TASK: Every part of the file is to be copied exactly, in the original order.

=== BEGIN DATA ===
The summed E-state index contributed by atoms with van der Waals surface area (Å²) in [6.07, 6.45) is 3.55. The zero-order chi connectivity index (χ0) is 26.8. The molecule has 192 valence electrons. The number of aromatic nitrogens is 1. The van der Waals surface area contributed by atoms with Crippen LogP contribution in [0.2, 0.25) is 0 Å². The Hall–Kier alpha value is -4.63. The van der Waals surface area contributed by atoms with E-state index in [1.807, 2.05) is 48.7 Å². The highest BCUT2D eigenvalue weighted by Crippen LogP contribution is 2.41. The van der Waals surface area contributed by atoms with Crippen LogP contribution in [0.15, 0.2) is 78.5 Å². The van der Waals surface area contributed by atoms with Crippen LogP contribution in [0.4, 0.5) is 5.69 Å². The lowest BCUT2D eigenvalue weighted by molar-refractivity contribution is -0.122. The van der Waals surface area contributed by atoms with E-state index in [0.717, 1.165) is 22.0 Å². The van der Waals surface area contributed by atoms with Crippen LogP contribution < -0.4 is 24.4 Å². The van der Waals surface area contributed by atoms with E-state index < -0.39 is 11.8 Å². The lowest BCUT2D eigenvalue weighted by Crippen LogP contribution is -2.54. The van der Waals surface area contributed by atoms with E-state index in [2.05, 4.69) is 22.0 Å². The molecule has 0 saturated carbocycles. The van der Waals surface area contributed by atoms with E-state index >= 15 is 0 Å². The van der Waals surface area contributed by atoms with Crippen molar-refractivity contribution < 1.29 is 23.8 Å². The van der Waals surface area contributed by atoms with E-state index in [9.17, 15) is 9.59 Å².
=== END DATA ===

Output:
The summed E-state index contributed by atoms with van der Waals surface area (Å²) in [6.07, 6.45) is 3.55. The zero-order chi connectivity index (χ0) is 26.8. The molecule has 192 valence electrons. The number of aromatic nitrogens is 1. The van der Waals surface area contributed by atoms with Crippen LogP contribution in [0.2, 0.25) is 0 Å². The Hall–Kier alpha value is -4.63. The van der Waals surface area contributed by atoms with E-state index in [1.807, 2.05) is 48.7 Å². The highest BCUT2D eigenvalue weighted by Crippen LogP contribution is 2.41. The van der Waals surface area contributed by atoms with Crippen LogP contribution in [0.15, 0.2) is 78.5 Å². The van der Waals surface area contributed by atoms with Crippen LogP contribution in [0.4, 0.5) is 5.69 Å². The lowest BCUT2D eigenvalue weighted by molar-refractivity contribution is -0.122. The van der Waals surface area contributed by atoms with E-state index in [0.717, 1.165) is 22.0 Å². The van der Waals surface area contributed by atoms with Crippen LogP contribution < -0.4 is 24.4 Å². The van der Waals surface area contributed by atoms with E-state index < -0.39 is 11.8 Å². The lowest BCUT2D eigenvalue weighted by Crippen LogP contribution is -2.54. The van der Waals surface area contributed by atoms with E-state index in [2.05, 4.69) is 22.0 Å². The molecule has 0 saturated carbocycles. The van der Waals surface area contributed by atoms with E-state index >= 15 is 0 Å². The van der Waals surface area contributed by atoms with Crippen molar-refractivity contribution < 1.29 is 23.8 Å². The van der Waals surface area contributed by atoms with E-state index in [9.17, 15) is 9.59 Å².